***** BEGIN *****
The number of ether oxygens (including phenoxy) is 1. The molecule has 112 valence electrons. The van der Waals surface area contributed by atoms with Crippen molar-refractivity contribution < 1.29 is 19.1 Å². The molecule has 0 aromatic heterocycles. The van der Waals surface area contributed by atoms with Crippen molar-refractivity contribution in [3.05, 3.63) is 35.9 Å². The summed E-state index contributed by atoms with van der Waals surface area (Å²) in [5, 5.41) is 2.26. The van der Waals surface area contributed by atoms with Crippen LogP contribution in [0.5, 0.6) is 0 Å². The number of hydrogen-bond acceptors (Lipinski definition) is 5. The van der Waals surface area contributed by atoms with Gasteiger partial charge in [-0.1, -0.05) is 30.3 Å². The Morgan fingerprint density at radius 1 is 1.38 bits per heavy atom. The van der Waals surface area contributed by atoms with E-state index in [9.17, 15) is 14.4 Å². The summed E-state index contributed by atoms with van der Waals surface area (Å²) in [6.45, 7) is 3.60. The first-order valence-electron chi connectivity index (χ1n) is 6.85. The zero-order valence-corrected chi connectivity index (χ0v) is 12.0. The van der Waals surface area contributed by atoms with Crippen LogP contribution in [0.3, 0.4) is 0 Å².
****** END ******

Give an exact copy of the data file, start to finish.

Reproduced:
The number of ether oxygens (including phenoxy) is 1. The molecule has 112 valence electrons. The van der Waals surface area contributed by atoms with Crippen molar-refractivity contribution < 1.29 is 19.1 Å². The molecule has 0 aromatic heterocycles. The van der Waals surface area contributed by atoms with Crippen molar-refractivity contribution in [3.05, 3.63) is 35.9 Å². The summed E-state index contributed by atoms with van der Waals surface area (Å²) in [5, 5.41) is 2.26. The van der Waals surface area contributed by atoms with Crippen LogP contribution in [0.5, 0.6) is 0 Å². The number of hydrogen-bond acceptors (Lipinski definition) is 5. The van der Waals surface area contributed by atoms with Gasteiger partial charge in [-0.1, -0.05) is 30.3 Å². The Morgan fingerprint density at radius 1 is 1.38 bits per heavy atom. The van der Waals surface area contributed by atoms with E-state index in [9.17, 15) is 14.4 Å². The summed E-state index contributed by atoms with van der Waals surface area (Å²) in [6.45, 7) is 3.60. The first-order valence-electron chi connectivity index (χ1n) is 6.85. The zero-order valence-corrected chi connectivity index (χ0v) is 12.0. The van der Waals surface area contributed by atoms with Crippen LogP contribution in [0.3, 0.4) is 0 Å².